Government party arriving at Mapoon 1931 | photograph from J.C. Peterson album | Donated by the Queensland Women's Historical Association, 2017
Government party arriving at Mapoon 1931 | photograph from J.C. Peterson album | Donated by the Queensland Women's Historical Association, 2017

The Inspection Tour of Aboriginal Stations in North Queensland and Torres Strait 1931

1 March - 19 December 2019

 This exhibition focuses on images from an album donated to the Anthropology Museum by the Queensland Women’s Historical Association in 2017. The album is an official record of the “Inspection Tour of Aboriginal Stations in North Queensland and Torres Strait,1931” led by the Honourable Jens “James” Christian Peterson, Home Secretary in the Queensland government during the time the short-lived Country and Progressive National Party (1925-1936) were in office (1929-1932).

The official party set off from Thursday Island in June 1931 aboard the Queensland Government Ketch, Melbidir II visiting the Presbyterian mission of (Old) Mapoon and the Anglican mission at Cowal Creek (now Injinoo) before travelling through the Torres Strait stopping at eight islands, then to Cairns to “inspect” the Seventh Day Adventist mission station of Mona Mona, the Lutheran one at Mossman, and Anglican station of Yarrabah, before sailing south to the Aboriginal reserves of Fantome and Palm Islands. The Home Secretary had powers under section 9 of the Aboriginal Protection and Restriction of the Sale of Opium Act 1897 (the ‘Protection Act’) ‘to cause Aboriginals within any district to be removed to and kept within the limits of any reserve situated in the same or any other district’. These ‘inspection tours’ provided a key measure of the success of government’s efforts to solve its so-called ‘native problem’ by establishing reserves and missions and removing Aboriginal people to these.

The benevolent and paternalistic sentiments underpinning Aboriginal policy persisted through all administrations from the late 19th century through to the 1980s in Queensland. The photographs in this album emphasize the training of Aboriginal people and creation of localised industries and employment to enable the emergence of self-supporting villages where law and order prevails. This belies the reality of the separation of families with the imposition of dormitories and the strict and disciplined regimes that pervaded much of their lives and in which they had limited or no power.

 
  "J. C. Kenny M.L.A in native dress" | photograph from J.C. Peterson album | Donated by the Queensland Women's Historical Association, 2017

Photographers travelling with these official parties documented the tours and photograph albums produced of these were then gifted with “The Compliments” of the Home Secretary. While it is unclear who received the albums, they unashamedly served to showcase the government’s perceived success in ‘helping [Aboriginal people] to a new and happier life’. Each album appears to be personalised, a second album of the 1931 Inspection Tour containing many but not all the same images and differing markedly in terms of their order. All the albums appear to contain the printed base map of Queensland adhered to the inside cover, and the pathway taken by the tour is marked in red ink.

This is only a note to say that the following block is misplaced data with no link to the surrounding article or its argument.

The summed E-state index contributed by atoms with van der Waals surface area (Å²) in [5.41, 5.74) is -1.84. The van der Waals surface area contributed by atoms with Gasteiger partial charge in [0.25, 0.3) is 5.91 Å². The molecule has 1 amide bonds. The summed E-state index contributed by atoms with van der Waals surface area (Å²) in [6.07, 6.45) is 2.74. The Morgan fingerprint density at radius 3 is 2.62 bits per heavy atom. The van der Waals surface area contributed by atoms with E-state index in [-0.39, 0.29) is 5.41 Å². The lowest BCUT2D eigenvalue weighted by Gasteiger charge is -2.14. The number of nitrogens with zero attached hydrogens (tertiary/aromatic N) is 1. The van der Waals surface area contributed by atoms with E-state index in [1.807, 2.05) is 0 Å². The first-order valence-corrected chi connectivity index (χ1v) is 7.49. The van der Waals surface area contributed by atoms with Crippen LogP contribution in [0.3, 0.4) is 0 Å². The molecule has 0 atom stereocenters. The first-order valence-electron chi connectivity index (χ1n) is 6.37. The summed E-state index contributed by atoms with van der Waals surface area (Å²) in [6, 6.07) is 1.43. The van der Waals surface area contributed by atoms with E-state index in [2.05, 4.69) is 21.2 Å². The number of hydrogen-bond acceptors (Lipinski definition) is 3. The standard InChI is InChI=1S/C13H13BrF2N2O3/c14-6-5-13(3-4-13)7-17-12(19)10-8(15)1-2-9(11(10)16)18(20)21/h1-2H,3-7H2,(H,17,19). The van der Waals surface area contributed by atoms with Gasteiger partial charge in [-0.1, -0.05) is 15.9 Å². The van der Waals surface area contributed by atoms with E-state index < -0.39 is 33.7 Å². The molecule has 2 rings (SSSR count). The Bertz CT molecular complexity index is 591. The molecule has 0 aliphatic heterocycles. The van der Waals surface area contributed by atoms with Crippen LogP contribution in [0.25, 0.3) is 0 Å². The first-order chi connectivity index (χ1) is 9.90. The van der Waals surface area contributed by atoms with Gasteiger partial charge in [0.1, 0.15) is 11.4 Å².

This exhibition follows the tour through the images in the album. In addition to the places marked on the map, the album contains photographs of the Home Secretary’s visit to the ‘Inland Reserves’ of Woorabinda and Cherbourg and these are featured here. The 16mm film called 'The Native Problem in Queensland' that is also to be shown in the exhibition was made in 1937 by the Department of Native Affairs in Queensland. This documentary similarly records Inspection Tours by the Honourable E.H. ‘Ned’ Hanlon, Minister for Health and Home Affairs in the subsequent Labor government under William Forgan Smith. It is said that Hanlon’s tour to the Torres Strait shown in this film was a response to a pearlers’ strike against the government’s protectionist policies. The Melbidir as the enabler of these tours is a crucial character in this history, and the last government launch named the Melbidir was removed from service following a controversial expose of government ministers using the vessel for a fishing junket, under the pretence of an Inspection Tour of Aboriginal Missions and Reserves.

These Inspection Tours were always conducted in the middle of the year, no doubt providing a welcome escape to the tropics for politicians from southern winter temperatures.  Interestingly, the Thaynhak Seasonal Calendar (Weipa) notes the early dry season, Tharang, happens around May/June when the “weather is cooler now, so all the politicians arrive for their “fact-finding” tours’.

 

Acknowledgements

Curation: Lindy Allen and Michael Aird
With thanks to John Conroy, The University of Queensland Library, Queensland Museum and SBS
Curatorial assistant: Bethany Hawkins
Project co-ordination: Jane Willcock
Media arrangement, exhibition installation: Kiri Chan
Conservation: Kate Stanway

 

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